Now is the time for all good citizens
Maladina petition ceremony tomorrow

Time to get serious about a coastguard


PNG'S NATIONAL security since independence has remained no better than static, and it’s time the government started to get serious about it.

For a start, the whole Defence organisation must be completely overhauled as part of the government's national strategic plan 2010-50.

The Defence Ministry must improve its capacity in several critical areas, and there are a lot of them.

Command, management, leadership, culture and effectiveness, assets and facilities, administration processes, strategic policies, programs and projects, military rules and regulations, conditions of service for active members and retirees (pensioners), and ancillary services.

This challenge is now before our government. There have been a lot of hollow speeches by politicians over the years that are nothing more than platitudes.

Such useless speeches only give people unnecessarily high expectations come election time and, soon after getting into public office, politicians forget about improving our country's security.

Politicians have yet to develop the required statesman skills. They must be educated in what defence is about and what it can do to develop PNG.

Defence has an important nation-building function mandated by the constitution. The defence organisation can contribute immensely to national security, development and unity of PNG if it is adequately resourced. 

Since independence, defence employees have been very loyal, committed and dedicated to successive governments. Over the years, service personnel have been inculcated with the noble ethos of diligently serving God, Queen and Country.  his military mindset makes defence very different from the dysfunctional bureaucracy we have now.

Despite some inherent deficiencies, defence is a more loyal and committed state employee than any other national agency. This has unfortunately been a one-way street.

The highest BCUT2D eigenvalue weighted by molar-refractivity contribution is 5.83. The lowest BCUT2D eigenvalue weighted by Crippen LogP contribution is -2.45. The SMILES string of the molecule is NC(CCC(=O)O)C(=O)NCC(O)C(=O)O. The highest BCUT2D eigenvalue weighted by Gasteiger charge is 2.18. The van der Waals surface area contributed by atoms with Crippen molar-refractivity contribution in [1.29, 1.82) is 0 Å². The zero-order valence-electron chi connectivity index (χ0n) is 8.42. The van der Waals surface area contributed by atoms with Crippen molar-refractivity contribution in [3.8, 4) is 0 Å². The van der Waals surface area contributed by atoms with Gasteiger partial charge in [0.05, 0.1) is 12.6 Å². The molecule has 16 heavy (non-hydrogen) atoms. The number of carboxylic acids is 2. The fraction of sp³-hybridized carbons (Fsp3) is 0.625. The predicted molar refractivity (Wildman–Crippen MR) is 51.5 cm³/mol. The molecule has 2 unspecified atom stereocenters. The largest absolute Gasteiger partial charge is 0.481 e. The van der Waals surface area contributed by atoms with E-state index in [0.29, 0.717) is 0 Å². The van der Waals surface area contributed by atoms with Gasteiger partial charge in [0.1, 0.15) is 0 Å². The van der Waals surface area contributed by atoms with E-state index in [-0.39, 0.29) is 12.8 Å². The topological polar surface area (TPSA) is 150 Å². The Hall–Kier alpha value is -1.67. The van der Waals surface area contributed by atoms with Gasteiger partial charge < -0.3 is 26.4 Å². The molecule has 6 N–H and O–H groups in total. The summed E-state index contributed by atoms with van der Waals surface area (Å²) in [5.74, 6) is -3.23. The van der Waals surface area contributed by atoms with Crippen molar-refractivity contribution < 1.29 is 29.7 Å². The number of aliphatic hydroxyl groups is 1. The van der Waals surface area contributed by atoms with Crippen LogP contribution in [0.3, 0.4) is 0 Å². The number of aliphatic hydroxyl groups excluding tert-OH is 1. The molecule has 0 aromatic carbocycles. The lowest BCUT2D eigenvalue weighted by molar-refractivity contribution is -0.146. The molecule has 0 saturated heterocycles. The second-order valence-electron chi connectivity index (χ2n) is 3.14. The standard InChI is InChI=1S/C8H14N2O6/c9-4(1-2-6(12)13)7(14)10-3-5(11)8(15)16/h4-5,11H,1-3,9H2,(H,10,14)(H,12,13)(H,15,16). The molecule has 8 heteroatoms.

Our elected representatives are plain ignorant about key issues affecting national security. PNG needs far-sighted visionary leadership that will address national security today - not in another 33 years.

The Ministry and its defence council must demand more from our government for a better deal for defence. Defence officials must no longer be reticent about getting the government to put its money where its mouth is about national security.

Defence has become a national disgrace because our country's leadership has consistently failed it and I urge senior defence officials to effectively articulate this to parliamentarians.

We only have to see what our neighbours' armed forces are doing to make us feel ashamed of our own lack of real leadership.

PNG has the resources to change defence's present status. If not, our country will be seriously compromised.

The government needs to set up its own independent National Coastguard Service by 2012, which would serve PNG well by contributing directly towards security and economic development.

The coastguard will represent a new maritime security regime generating and protecting revenue and will enhance PNG's national security.

I suggest government planners incorporate this option as a key priority development program within the national strategic development plan.

The writer is a former patrol boat commander and defence chief


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Bruce Copeland

I am writing to express a quiet sense of pride at the promotion of Brigadier-General Francis Agwi to Commander of the Papua Defence Force.

I have known him for a long time from the days he was an officer cadet at the Joint Services College at Igam Barracks in 1977. I was an Australian officer who took part in Officer Training, including training of Officer Cadet Agwi.

He was a quiet officer, respected by staff and fellow officer cadets. Looking back now it is not difficult to see why he followed his career path to the top. I have known him in recent years as the Commanding Officer at Goldie River Training Depot when I was staying at Laloki.

My most vivid memory of General Agwi came the night he was going to town from Igam Barracks with a group of fellow cadets. A taxi arrived and officer cadet Agwi stepped forward to stop a taxi which failed to stop. The commander-to-be was hit and thrown several metres into the air.

General Agwi has expressed a policy towards polygamy of soldiers and domestic violence. It is hoped that he will address the social issues that surround the soldiers of the PNGDF and seek to build the stability and strength of PNGDF families.

Recent reports show a massive decline in sexual discipline of soldiers on three major bases, Murray Barracks, Taurama Barracks and Igam Barracks, particularly in the single soldiers’ quarters, opening the door to HIV/AIDS among soldiers and families.

Let us hope he will still step into the path of the massive problems of the PNGDF as he did that night long ago. Now he has experience and authority to back him up as he did not have before. General Agwi is an officer of the old school.

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